One might as well begin by saying that Sunjeev Sahota’s new novel is the least strong of the three he has written so far – and it’s still very impressive.
The author’s debut, Ours Are the Streets, dealt with home-grown radicalisation; his follow-up, The Year of the Runaways, revolved around the plight of immigrants in a fractured world. Both subjects were topical when the books were published, and remain so today.
With China Room, he turns his gaze to the past. The novel is supposed to be based on his family’s history, specifically a rumour about his great-grandmother in pre-independence Punjab.
Early on in China Room, there is a mention of a small picture in a dark-wood frame, “of my great-grandmother, an old white-haired woman who’d travelled all the way to England just so that she might hold me, her new-born great-grandson”. These words strike home when, at the end of the book, one sees a black-and-white photograph featuring a matriarch cradling an infant, presumably the author.
This puts one in mind of Shauna Singh Baldwin’s What the Body Remembers, which is also set in colonial Punjab and, according to her, is based on recollections of her grandmother’s doings. As she wrote for the novel’s twentieth anniversary edition: “After all these years, I thought my grandmother deserved that the book inspired by her life be dedicated to her.”
Sahota’s China Room, though, is quite different in tone and treatment. There are two narrative strands here, largely set in the same location. The first takes place in the summer of 1929, and deals with the predicament of the young Mehar, a newlywed in a rural farmhouse, navigating relationships with her husband, his brothers, and her mother-in-law. The second fast-forwards to 1999, when Mehar’s great-grandson, referred to as “S—”, arrives in Punjab from the UK for an extended stay.
The dilemma of the 15-year-old Mehar, expected to stay dutiful, veiled and silent, is that she does not yet know which of the three brothers in the house is her husband. It is pitch-dark at night when he visits; at other times, she is either expected to carry out onerous household chores or stay with the other two brides in the “china room”, so-called because of the old willow-pattern plates on a high stone shelf, a part of her mother-in-law’s former dowry.
As for her college-aged great-grandson from Chesterfield in England’s industrial north, he arrives in India battling a nasty drug habit. Finding life with his fractious Punjabi uncle and aunt less than harmonious, he decides to shift to the same farmhouse, now abandoned and dilapidated. Here, he is attracted to a visiting doctor, and also strikes up a friendship of sorts with a teacher who lives nearby.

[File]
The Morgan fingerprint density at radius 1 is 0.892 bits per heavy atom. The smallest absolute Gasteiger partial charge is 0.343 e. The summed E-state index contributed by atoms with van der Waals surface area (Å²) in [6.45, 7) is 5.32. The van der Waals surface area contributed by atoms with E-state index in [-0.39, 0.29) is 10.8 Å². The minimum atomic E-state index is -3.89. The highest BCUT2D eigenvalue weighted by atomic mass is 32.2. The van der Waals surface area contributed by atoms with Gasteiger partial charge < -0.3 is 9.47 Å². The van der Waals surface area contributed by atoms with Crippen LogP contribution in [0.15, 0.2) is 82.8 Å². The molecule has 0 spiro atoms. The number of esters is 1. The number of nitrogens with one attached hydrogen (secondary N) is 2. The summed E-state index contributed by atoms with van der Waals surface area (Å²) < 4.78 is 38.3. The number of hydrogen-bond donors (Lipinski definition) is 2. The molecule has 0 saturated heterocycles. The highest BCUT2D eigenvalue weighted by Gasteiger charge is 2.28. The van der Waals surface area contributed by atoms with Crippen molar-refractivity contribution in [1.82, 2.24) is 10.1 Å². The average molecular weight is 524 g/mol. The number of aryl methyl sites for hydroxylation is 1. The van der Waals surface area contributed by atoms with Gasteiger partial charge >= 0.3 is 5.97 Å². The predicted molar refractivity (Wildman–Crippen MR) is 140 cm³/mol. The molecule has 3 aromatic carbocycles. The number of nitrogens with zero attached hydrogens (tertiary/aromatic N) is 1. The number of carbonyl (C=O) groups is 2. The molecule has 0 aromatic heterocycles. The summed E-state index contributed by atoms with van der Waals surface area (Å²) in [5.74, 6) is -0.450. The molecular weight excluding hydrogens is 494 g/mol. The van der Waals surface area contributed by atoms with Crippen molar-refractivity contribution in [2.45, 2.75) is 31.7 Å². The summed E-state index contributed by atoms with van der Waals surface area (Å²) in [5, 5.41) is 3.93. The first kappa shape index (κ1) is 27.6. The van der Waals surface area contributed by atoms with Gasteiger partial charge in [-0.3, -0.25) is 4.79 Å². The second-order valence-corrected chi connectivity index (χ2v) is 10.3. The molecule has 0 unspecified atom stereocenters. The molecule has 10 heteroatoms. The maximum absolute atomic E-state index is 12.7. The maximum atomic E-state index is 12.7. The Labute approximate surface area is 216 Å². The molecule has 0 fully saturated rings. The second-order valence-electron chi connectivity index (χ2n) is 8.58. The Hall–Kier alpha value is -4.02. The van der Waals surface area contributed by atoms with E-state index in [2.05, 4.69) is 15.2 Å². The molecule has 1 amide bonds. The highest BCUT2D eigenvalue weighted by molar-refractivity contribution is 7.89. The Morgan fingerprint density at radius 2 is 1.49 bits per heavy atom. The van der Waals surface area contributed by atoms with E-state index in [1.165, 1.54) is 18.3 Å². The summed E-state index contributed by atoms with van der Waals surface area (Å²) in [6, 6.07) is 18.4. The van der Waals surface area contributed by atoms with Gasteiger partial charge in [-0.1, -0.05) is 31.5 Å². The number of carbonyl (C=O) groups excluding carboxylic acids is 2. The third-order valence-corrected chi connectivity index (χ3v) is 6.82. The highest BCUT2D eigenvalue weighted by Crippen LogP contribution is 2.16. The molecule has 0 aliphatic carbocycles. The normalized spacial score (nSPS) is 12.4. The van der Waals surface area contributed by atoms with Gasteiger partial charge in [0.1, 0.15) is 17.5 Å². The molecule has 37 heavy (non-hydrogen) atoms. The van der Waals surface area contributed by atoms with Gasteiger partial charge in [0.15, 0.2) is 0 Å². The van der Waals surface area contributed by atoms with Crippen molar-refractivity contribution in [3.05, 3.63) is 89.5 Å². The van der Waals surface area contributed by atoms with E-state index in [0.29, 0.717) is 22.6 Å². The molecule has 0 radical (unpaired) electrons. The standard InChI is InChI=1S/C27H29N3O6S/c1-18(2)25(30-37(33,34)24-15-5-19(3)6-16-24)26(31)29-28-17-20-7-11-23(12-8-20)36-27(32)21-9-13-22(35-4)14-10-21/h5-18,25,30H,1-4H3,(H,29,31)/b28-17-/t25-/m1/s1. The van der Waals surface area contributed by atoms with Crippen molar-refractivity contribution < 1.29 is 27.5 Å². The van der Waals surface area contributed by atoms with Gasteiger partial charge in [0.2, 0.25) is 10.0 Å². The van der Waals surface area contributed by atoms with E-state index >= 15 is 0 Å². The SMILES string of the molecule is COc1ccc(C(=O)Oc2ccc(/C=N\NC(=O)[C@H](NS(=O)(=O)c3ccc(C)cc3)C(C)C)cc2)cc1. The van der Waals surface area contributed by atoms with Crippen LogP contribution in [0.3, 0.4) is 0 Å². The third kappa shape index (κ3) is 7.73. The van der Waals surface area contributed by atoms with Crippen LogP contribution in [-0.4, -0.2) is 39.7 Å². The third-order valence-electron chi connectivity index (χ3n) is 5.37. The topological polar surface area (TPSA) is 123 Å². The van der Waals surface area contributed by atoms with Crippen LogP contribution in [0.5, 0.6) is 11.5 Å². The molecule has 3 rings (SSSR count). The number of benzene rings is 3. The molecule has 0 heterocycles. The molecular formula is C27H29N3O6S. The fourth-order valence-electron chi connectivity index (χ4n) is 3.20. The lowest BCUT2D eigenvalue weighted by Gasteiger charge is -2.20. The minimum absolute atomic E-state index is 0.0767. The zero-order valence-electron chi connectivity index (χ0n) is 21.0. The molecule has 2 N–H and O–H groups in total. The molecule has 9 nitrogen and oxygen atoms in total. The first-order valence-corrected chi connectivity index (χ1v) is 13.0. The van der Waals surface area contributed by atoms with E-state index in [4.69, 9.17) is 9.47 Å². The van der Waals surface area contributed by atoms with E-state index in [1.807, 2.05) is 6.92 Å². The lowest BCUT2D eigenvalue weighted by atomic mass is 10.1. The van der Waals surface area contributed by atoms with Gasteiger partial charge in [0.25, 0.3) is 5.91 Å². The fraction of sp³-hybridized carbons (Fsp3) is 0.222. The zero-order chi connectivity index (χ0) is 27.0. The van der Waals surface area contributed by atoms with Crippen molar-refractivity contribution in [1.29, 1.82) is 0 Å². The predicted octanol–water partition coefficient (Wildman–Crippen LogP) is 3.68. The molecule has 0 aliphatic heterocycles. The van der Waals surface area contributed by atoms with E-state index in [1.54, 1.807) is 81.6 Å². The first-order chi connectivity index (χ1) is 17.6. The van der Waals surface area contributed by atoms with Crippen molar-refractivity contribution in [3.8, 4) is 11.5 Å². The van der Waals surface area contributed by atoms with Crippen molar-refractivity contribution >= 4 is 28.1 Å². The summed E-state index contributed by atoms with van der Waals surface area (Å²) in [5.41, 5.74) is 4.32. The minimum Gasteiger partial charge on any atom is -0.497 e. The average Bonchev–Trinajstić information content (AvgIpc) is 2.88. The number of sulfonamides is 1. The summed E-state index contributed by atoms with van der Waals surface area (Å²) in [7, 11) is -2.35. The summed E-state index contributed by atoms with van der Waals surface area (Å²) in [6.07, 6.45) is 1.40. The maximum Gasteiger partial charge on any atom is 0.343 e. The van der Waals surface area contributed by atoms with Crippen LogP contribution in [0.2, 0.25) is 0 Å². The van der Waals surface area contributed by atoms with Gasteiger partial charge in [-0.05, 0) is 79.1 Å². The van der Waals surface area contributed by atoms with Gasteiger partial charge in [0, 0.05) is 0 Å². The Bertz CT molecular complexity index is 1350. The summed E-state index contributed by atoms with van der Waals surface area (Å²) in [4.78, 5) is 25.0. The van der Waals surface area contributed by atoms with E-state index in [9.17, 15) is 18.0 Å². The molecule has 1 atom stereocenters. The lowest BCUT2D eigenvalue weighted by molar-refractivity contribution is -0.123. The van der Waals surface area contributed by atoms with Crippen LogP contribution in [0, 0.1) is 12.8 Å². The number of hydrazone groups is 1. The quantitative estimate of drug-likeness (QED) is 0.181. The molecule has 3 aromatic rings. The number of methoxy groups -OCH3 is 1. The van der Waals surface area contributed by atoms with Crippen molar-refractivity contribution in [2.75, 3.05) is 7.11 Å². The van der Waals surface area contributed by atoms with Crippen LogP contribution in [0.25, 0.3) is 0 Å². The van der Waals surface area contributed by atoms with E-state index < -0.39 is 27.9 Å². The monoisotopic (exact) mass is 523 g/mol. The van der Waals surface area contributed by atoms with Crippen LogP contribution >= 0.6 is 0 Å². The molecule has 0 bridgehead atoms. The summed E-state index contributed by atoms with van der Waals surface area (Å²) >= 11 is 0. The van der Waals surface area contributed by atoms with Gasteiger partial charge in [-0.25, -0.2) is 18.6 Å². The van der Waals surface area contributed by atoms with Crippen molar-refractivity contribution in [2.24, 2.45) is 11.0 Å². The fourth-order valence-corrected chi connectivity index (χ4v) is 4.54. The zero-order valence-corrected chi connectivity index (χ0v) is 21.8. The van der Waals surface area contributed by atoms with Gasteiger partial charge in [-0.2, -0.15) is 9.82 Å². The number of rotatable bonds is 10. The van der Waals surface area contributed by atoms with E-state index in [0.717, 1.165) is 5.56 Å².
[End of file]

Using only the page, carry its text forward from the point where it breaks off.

The two narratives intertwine throughout the book. Mehar has to grapple with desire and convention, facing a domineering mother-in-law against a backdrop of rising nationalistic sentiment. Her descendant has to come to terms with his relationship with his parents, a troubled past of racist taunts, and a present need to form human connections.
Sahota takes care to craft linkages between the two. Some of these can be rather overt: statues of Krishna, or pink-painted rooms, for example. The internal resonances are more acute. For both, there are issues of alienation and belonging, of freedom and agency, of independence and powerlessness. Their struggle is to turn themselves into individuals who are at home in a world that is of their choosing, not one that is imposed.
However, the strand dealing with the great-grandson does come across as the weaker of the two. For a start, there is less at stake, narratively speaking. Some of the other characters, such as the doctor and the teacher, are also more hurriedly fleshed out than those in Mehar’s orbit. Because of this, there is an uneasy juxtaposition between the two threads.
Sahota is too good a writer for this to bring down the entire enterprise. China Room is written – as are his earlier novels – with an admirable delicacy of touch and subtlety in probing under the surface of relationships. This is accentuated by the occasional use of unexpected, yet apt, metaphors: a day is “as bright as parrots”; a necklace looks like “stringed moons in the dark”; and night comes all at once, “like a cupboard door shutting”.In a recent interview, Sahota said of writing about that young bride who was his great-grandmother that he “stopped seeing it as me imposing a narrative on her and started seeing it more as an act of love, from me to this ancestor of mine, as a gift”. It’s a gift we can be thankful for.